The two leaders expressed deep concern about the well-being of the DPRK’s people, particularly in light of the egregious human rights violations and abuses committed against them by the government, and noted their intention to ensure sanctions have minimal impact on the DPRK’s vulnerable populations. President Trump expressed support for President Moon’s aspiration to restart inter-Korean dialogue on issues, including humanitarian affairs. The two leaders reaffirmed the importance of cooperating with the international community to hold the DPRK accountable for substantial progress on the deplorable human rights situation in that country.

The two leaders reaffirmed their commitment to promote regional relations and enhance United States-ROK-Japan trilateral cooperation. The two leaders affirmed that trilateral security and defense cooperation contributes to enhanced deterrence and defense against the DPRK threat. They decided to further develop this cooperation, using established bilateral and trilateral mechanisms. They also underscored the importance of leveraging the United States-ROK-Japan trilateral relationship to address global challenges such as cancer research, energy security, women’s empowerment, and cybersecurity. President Trump and President Moon decided to discuss further ways to enhance trilateral cooperation together with Prime Minister Abe of Japan at the upcoming United States-ROK-Japan Trilateral Summit on the margins of the G20 in July.

Advancing Fair Trade to Promote Economic Growth

President Trump and President Moon committed to foster expanded and balanced trade while creating reciprocal benefits and fair treatment between the two countries. In that regard, the two sides further committed to fostering a truly fair and level playing field, including working together to reduce the global overcapacity of such basic materials as steel and non-tariff barriers to trade.

Both sides pledged to work together, as part of the process of the Commercial Dialogue, to promote investment, support entrepreneurs, and facilitate cooperation between the United States and the ROK to boost economic growth and job creation in both countries.

Enhancing Bilateral Cooperation on Other Economic Opportunities

Both sides also committed to work together through the Senior Economic Dialogue to promote and expand cooperation on other economic issues and to explore the enhancement of economic opportunities through a joint public-private forum. Given the roles of science, technology, and innovation in driving economic growth, the two countries will enhance cooperation in cybersecurity, information and communication technology, and civil space technology. Highlighting the important economic role women play in their societies, the two sides pledged to launch a bilateral partnership to advance women’s economic empowerment.

Actively Collaborating as Global Partners

President Trump and President Moon affirmed that United States-ROK cooperation on global issues is an indispensable and expanding aspect of the Alliance. With respect to global health security collaboration, the two leaders affirmed their support in helping partner countries prevent, detect, and respond to infectious disease threats. The two leaders condemned the grave human suffering and violence in Iraq and Syria caused by ISIS, and reaffirmed the strong United States-ROK partnership in the Global Coalition to Defeat ISIS. President Trump welcomed the ROK’s commitment to increase humanitarian assistance to countries most affected by terrorism and violent extremism, including its pledge to provide 10 million United States dollars for Iraq this year. The two sides underscored the importance of joint efforts by the international community, including the United States and the ROK, to rebuild peace and stability in Afghanistan, and pledged to continue to work together to support the Afghan people and government.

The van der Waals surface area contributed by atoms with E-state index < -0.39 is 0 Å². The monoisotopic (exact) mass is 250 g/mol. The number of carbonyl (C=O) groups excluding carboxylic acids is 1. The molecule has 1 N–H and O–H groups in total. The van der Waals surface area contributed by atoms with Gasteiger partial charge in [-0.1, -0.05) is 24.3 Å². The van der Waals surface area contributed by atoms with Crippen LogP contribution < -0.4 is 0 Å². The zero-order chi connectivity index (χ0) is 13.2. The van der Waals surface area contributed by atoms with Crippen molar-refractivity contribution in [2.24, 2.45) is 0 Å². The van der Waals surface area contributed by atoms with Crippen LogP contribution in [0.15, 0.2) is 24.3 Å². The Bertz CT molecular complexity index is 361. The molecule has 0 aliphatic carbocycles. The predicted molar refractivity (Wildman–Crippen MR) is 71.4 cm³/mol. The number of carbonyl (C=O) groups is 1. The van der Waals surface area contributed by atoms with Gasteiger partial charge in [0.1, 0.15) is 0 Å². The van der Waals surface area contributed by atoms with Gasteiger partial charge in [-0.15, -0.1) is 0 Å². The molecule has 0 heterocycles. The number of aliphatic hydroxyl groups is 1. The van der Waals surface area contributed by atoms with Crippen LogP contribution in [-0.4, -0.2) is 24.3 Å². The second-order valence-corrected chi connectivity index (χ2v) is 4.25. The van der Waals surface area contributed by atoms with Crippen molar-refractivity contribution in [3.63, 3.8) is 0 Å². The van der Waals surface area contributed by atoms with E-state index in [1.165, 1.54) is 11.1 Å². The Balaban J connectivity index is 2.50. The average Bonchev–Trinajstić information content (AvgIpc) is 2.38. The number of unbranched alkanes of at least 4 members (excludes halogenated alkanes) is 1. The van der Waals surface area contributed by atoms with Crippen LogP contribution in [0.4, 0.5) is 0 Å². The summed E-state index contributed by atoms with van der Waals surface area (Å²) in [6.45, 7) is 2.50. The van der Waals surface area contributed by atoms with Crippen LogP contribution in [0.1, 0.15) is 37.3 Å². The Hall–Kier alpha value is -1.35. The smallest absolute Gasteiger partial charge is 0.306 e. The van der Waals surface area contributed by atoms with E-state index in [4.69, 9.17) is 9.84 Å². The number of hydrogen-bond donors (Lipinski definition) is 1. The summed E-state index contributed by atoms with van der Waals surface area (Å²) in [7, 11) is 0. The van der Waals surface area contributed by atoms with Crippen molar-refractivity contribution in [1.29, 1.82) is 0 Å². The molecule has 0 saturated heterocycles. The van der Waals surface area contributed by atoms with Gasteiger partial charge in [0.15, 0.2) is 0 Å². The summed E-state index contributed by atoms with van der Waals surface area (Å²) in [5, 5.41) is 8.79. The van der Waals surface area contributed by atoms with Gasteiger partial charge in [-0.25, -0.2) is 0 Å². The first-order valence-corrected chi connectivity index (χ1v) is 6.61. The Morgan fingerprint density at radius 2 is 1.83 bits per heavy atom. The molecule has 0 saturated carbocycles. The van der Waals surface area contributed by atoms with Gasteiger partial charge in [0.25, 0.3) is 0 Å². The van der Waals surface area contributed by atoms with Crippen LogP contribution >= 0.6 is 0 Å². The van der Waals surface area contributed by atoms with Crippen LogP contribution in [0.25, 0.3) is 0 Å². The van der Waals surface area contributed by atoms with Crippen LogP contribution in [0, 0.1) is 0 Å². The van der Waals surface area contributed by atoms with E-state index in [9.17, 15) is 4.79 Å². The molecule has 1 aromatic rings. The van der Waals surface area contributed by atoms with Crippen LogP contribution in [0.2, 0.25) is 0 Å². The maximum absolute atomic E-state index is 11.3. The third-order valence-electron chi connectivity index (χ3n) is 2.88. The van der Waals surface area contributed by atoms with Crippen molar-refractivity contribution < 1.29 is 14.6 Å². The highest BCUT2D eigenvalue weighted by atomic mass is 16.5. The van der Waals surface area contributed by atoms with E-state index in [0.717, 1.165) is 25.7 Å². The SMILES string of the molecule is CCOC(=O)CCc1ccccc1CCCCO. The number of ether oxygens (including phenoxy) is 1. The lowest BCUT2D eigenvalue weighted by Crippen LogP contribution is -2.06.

Future of the Alliance

The two leaders shared the view that strong and dynamic ties between our two countries are the foundation of the United States-ROK Alliance. They decided to advance future-oriented cooperation through high-level consultations in the areas of economy and trade, renewable and nuclear energy, science and technology, space, environment, health, and defense technology. President Trump and President Moon affirmed that the United States and the ROK will work together to support and uphold the rules-based order in the Asia-Pacific region. The two leaders affirmed that the strength of the United States-ROK Alliance serves as testament to the power of freedom, democracy, human rights, and the rule of law, and acknowledged that the future of the two countries is linked through people-to-people ties, with more than 1.7 million Korean Americans in the United States, hundreds of thousands of Americans visiting and working in the ROK each year, and close ties created through cultural programs and student and professional exchanges. President Trump and President Moon heralded the exemplary nature of the United States-ROK Alliance, from strengthening our security by deterring and defending against the DPRK threat, enhancing strong regional relations, and advancing our economic relationship and expanding our global partnership. Both leaders expressed their expectation that the friendship and partnership between the two countries will continue to strengthen and grow for many decades to come.